Following an attack by hundreds of Maoist guerrillas on a convoy of top state political leaders in the Indian state of Chhattisgarh on Saturday, an attack that killed at least 27 people including three leaders of the dominant Indian National Congress Party, India’s Prime Minister, Manmohan Singh, responded by calling the attack “a dastardly and anti-democratic act.” And he was joined in speaking by the Congress Party president, Sonia Gandhi, who labeled the ambush “an attack on democratic values.” “We are shocked, astounded and pained by the attack on our colleagues in Chhattisgarh,” Mrs. Gandhi said.
Were their words at all an appropriate let alone adequate governmental response to the killing? What, one wonders, did the leaders of the world’s largest democracy, encountering terrorist acts on their own soil, yet once again, mean by their choice of words? —’That civilized people don’t act in this way, don’t do dastardly things… why, how could they, how could they have done what they did, shame on them. That was anti-democratic.’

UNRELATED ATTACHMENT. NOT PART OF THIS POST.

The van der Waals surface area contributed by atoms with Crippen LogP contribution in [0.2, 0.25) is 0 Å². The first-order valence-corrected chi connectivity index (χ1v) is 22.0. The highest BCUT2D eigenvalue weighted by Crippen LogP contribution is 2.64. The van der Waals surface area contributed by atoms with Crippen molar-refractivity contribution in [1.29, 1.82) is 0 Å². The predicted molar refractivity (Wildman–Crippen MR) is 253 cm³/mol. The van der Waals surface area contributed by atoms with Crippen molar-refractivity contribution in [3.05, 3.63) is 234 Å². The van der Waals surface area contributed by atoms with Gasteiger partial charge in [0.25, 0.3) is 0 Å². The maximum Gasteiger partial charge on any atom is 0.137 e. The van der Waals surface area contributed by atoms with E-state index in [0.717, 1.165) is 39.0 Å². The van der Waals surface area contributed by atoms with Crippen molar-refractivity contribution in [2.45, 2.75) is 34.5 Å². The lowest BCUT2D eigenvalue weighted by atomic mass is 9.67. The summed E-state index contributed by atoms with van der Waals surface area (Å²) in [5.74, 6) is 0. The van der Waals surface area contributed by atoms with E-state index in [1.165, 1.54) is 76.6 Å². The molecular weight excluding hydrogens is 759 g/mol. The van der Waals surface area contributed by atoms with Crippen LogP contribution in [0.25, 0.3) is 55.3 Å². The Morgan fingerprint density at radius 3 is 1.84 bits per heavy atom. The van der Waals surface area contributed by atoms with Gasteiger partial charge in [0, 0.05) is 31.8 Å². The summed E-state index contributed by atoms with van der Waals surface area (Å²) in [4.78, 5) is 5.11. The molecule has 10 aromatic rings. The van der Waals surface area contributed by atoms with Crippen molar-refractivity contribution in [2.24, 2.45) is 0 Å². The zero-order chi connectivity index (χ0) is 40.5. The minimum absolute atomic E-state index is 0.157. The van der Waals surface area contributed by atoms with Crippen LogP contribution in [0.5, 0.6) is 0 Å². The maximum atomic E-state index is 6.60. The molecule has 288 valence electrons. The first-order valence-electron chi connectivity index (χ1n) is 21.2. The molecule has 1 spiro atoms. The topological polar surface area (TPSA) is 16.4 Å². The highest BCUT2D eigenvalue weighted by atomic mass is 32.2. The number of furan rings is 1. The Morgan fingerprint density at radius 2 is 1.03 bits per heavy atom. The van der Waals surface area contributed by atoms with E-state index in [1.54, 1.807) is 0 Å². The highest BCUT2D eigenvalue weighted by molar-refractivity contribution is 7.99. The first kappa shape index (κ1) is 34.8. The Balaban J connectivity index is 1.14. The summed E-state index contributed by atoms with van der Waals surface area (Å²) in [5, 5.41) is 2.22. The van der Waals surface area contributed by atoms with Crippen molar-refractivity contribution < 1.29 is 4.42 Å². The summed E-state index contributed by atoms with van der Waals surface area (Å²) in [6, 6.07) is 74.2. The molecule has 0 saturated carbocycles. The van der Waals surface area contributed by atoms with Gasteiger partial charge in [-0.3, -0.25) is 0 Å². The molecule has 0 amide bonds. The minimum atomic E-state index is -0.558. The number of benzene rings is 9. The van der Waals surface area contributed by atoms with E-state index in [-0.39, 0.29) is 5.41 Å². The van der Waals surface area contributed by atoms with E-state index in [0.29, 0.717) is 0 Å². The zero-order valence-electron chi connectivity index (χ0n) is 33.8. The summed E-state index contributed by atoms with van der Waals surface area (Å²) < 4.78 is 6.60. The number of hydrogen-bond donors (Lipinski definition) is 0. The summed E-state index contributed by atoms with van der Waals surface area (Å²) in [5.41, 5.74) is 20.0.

Poor India, I said to myself, what chance does the country have when their leaders reveal themselves so out of touch, so completely removed from the all too common reality of the modern world. Perhaps this is why so little is done in the country about the plumbing, or rather lack there of. The leaders are apparently blind to the hopelessly inadequate living conditions of their people. One wonders how they see, rather not see, their people’s lives.
In what country have these leaders been living? How, I asked myself, have Manmohan Singh and Sonia Gandhi managed to isolate themselves from what’s happening, not only in India, but everywhere else in the world? Dastardly, anti-democratic acts? Is that what happened at Chhattisgarh? Do their words at all describe what’s going on in the world today? This kind of language, in the mouths of the English colonizers, may have been applied properly, say, to pirates of the 19th. century, but to terrorists of the 21st?